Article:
Notes

  1. This approach to biblical interpretation draws on the hermeneutical methodology in Justo L. González and Pablo A. Jiménez, Púlpito: An Introduction to Hispanic Preaching (Nashville, TN: Abingdon Press, 2005), 44-45; method of correlation in Richard R. Osmer, Practical Theology: An Introduction (Grand Rapids, MI: William B. Eerdmans Pub. Co., 2008); and scenarios as episteme in Diana Taylor, The Archive and the Repertoire: Performing Cultural Memory in the Americas (Durham, NC: Duke University Press, 2003).
  2. Understanding Dwarfism, “Basic Facts About Dwarfism,” Accessed August 14, 2022, http://understandingdwarfism.com/basic-facts/
  3.  Dwarfism factsheet (for schools), Reviewed by: Mary L. Gavin, MD, Accessed August 14, 2022,  https://kidshealth.org/en/parents/dwarfism-factsheet.html
  4. Francisco Arguello, “Roban las ayudas para unos 26.000 damnificados por el invierno colombiano,” El Mundo.es, Neiva, Colombia, Actualizado 29 de abril de 2011, https://www.elmundo.es/america/2011/04/29/colombia/1304096340.html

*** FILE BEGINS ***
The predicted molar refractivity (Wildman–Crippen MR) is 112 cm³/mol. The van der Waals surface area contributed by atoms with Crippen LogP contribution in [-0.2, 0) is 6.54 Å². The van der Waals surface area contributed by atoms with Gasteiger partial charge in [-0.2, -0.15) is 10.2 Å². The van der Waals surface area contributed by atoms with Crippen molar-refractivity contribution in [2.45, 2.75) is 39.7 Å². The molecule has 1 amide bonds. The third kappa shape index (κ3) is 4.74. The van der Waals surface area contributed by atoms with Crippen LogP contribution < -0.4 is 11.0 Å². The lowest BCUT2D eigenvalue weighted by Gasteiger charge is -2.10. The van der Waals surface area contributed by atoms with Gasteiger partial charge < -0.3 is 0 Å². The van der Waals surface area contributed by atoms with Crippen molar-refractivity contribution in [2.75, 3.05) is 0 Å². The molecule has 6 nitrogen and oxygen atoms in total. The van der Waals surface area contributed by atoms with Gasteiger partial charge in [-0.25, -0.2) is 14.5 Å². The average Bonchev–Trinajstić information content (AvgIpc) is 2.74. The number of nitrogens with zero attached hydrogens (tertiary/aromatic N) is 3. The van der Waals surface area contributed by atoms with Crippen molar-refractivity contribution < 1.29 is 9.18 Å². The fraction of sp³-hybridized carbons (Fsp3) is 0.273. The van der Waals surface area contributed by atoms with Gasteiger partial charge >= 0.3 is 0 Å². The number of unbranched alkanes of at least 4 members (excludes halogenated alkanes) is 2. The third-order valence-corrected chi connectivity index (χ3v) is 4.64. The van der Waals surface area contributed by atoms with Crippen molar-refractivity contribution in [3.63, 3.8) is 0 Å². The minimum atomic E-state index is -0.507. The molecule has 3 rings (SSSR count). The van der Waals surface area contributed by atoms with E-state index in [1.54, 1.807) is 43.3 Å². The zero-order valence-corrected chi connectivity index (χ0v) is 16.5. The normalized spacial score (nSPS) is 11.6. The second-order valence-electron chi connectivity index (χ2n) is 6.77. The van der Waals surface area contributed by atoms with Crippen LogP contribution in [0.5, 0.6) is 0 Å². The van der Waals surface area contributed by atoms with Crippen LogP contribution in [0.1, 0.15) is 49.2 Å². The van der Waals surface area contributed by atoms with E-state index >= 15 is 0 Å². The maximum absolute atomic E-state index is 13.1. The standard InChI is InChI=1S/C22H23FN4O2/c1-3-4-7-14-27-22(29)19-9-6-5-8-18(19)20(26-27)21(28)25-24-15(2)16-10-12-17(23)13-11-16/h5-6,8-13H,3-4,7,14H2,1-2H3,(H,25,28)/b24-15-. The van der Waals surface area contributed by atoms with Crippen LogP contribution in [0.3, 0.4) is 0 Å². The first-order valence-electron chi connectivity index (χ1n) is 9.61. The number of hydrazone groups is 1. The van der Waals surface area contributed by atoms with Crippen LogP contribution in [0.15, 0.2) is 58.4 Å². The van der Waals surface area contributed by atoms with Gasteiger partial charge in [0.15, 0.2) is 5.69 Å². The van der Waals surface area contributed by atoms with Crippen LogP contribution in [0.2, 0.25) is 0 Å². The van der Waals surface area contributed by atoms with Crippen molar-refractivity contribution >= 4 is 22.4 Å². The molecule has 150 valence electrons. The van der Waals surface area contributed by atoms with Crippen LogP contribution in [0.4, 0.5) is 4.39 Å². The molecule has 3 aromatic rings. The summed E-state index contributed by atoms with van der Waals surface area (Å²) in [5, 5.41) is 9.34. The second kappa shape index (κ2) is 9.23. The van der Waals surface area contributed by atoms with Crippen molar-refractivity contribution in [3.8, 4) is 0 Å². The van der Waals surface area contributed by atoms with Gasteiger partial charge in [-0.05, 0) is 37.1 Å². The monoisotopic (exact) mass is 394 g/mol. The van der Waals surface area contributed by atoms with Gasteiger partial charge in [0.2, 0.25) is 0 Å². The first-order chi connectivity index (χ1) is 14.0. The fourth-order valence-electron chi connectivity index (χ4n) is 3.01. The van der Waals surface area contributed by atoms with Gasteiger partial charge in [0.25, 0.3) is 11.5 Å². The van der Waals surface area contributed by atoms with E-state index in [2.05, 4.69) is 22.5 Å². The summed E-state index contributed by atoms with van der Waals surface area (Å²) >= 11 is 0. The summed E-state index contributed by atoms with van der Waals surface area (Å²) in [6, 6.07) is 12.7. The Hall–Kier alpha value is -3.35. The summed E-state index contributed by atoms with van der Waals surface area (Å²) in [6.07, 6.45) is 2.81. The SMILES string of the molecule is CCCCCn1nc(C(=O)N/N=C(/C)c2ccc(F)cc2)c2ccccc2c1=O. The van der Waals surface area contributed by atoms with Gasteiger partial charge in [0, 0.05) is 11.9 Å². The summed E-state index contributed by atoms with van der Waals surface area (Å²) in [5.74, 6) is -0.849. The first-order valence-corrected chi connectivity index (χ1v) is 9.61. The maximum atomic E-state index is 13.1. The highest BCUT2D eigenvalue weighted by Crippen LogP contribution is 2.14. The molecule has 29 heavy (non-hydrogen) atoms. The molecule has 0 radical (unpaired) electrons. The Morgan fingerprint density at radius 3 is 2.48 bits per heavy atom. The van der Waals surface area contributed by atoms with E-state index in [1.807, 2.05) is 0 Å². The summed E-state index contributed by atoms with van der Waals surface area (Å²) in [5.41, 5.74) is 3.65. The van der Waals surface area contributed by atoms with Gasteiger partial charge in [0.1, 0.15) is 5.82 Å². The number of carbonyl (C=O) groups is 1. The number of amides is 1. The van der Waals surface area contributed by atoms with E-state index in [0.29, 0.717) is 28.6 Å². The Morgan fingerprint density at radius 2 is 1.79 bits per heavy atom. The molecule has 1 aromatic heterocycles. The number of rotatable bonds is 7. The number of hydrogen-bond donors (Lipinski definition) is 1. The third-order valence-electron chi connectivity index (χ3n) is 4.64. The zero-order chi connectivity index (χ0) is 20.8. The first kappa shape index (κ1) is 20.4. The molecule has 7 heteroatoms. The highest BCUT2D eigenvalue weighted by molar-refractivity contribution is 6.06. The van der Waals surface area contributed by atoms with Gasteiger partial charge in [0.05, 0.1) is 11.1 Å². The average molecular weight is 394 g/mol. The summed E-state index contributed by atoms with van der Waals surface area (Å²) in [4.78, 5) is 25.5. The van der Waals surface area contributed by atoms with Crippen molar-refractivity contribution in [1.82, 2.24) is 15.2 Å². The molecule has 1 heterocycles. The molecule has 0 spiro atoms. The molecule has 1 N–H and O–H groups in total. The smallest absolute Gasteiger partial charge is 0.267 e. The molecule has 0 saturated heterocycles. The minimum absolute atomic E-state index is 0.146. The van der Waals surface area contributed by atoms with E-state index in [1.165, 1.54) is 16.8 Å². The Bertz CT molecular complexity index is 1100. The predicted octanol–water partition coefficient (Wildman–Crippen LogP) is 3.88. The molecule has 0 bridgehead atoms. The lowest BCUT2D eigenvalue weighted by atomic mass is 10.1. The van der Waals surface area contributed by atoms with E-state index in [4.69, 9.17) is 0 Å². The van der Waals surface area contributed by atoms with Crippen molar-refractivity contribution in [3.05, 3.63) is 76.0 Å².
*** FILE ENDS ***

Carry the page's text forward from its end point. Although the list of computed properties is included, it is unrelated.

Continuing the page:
5.  The Associated Press, “Arrestan a Wanda Vázquez, ex gobernadora de Puerto Rico,” Al Día, San Juan, Puerto Rico, August 4, 2022, https://www.dallasnews.com/espanol/al-dia/noticias/2022/08/04/puerto-rico-wanda-vazquez-arresto/, BBC News, “Trump search warrant: FBI took top secret files from Mar-a-Lago,” United States and Canada, August 13, 2022.
  6.  See, Joseph A. Fitzmyer, S.J., “Zacchaeus (19:1–10),” in The Gospel According To Luke (X–XXIV): Introduction, Translation, and Notes by, 1218–1227 (New Haven & London: The Anchor Yale Bible, 1985), Accessed August 14, 2022, http://dx.doi.org/10.5040/9780300261653. See also, Amy-Jill Levine and Marc Zvi Brettler, The Jewish Annotated New Testament New Revised Standard Version Bible Translation, Kindle edition (Oxford: Oxford University Press, 2017), 637.